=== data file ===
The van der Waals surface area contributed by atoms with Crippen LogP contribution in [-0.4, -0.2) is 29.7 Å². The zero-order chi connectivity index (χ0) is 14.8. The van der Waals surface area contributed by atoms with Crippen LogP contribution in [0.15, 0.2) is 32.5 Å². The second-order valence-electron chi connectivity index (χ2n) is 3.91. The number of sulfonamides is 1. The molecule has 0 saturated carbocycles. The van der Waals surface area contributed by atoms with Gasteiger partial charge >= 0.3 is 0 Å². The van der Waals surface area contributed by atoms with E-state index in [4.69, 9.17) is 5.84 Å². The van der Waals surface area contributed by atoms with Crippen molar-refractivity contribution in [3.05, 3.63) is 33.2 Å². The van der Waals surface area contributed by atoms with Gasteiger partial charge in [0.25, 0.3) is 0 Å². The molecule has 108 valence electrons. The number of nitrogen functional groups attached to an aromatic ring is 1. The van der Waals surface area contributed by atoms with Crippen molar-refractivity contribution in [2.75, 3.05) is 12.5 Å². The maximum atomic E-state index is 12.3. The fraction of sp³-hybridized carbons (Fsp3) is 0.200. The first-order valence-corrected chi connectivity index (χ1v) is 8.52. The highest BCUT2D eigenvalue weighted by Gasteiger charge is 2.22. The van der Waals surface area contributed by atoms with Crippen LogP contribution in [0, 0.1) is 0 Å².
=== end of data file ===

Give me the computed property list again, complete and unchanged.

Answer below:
The van der Waals surface area contributed by atoms with Crippen LogP contribution in [-0.4, -0.2) is 29.7 Å². The zero-order chi connectivity index (χ0) is 14.8. The van der Waals surface area contributed by atoms with Crippen LogP contribution in [0.15, 0.2) is 32.5 Å². The second-order valence-electron chi connectivity index (χ2n) is 3.91. The number of sulfonamides is 1. The molecule has 0 saturated carbocycles. The van der Waals surface area contributed by atoms with Gasteiger partial charge >= 0.3 is 0 Å². The van der Waals surface area contributed by atoms with E-state index in [4.69, 9.17) is 5.84 Å². The van der Waals surface area contributed by atoms with Crippen molar-refractivity contribution in [3.05, 3.63) is 33.2 Å². The van der Waals surface area contributed by atoms with Gasteiger partial charge in [0.25, 0.3) is 0 Å². The molecule has 108 valence electrons. The number of nitrogen functional groups attached to an aromatic ring is 1. The van der Waals surface area contributed by atoms with Crippen molar-refractivity contribution in [2.75, 3.05) is 12.5 Å². The maximum atomic E-state index is 12.3. The fraction of sp³-hybridized carbons (Fsp3) is 0.200. The first-order valence-corrected chi connectivity index (χ1v) is 8.52. The highest BCUT2D eigenvalue weighted by Gasteiger charge is 2.22. The van der Waals surface area contributed by atoms with Crippen LogP contribution in [0, 0.1) is 0 Å².